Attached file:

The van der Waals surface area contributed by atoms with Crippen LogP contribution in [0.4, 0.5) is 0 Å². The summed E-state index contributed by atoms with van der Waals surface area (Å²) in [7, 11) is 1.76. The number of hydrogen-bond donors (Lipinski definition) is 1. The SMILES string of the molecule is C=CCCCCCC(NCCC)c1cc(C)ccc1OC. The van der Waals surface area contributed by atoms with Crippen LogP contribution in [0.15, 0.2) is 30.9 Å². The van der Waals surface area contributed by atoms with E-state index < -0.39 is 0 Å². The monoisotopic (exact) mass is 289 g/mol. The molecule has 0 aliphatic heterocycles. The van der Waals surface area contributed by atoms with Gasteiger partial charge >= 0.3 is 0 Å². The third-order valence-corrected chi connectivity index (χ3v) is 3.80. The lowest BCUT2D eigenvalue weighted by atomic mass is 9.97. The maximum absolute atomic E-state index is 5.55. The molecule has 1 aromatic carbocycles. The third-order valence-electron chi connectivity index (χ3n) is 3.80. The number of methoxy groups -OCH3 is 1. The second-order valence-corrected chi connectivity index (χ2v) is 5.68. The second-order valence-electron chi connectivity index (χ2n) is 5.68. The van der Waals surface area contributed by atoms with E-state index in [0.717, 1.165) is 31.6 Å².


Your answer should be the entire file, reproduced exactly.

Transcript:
The van der Waals surface area contributed by atoms with Crippen LogP contribution in [0.4, 0.5) is 0 Å². The summed E-state index contributed by atoms with van der Waals surface area (Å²) in [7, 11) is 1.76. The number of hydrogen-bond donors (Lipinski definition) is 1. The SMILES string of the molecule is C=CCCCCCC(NCCC)c1cc(C)ccc1OC. The van der Waals surface area contributed by atoms with Crippen LogP contribution in [0.15, 0.2) is 30.9 Å². The van der Waals surface area contributed by atoms with E-state index < -0.39 is 0 Å². The monoisotopic (exact) mass is 289 g/mol. The molecule has 0 aliphatic heterocycles. The van der Waals surface area contributed by atoms with Gasteiger partial charge >= 0.3 is 0 Å². The third-order valence-corrected chi connectivity index (χ3v) is 3.80. The lowest BCUT2D eigenvalue weighted by atomic mass is 9.97. The maximum absolute atomic E-state index is 5.55. The molecule has 1 aromatic carbocycles. The third-order valence-electron chi connectivity index (χ3n) is 3.80. The number of methoxy groups -OCH3 is 1. The second-order valence-corrected chi connectivity index (χ2v) is 5.68. The second-order valence-electron chi connectivity index (χ2n) is 5.68. The van der Waals surface area contributed by atoms with E-state index in [0.717, 1.165) is 31.6 Å².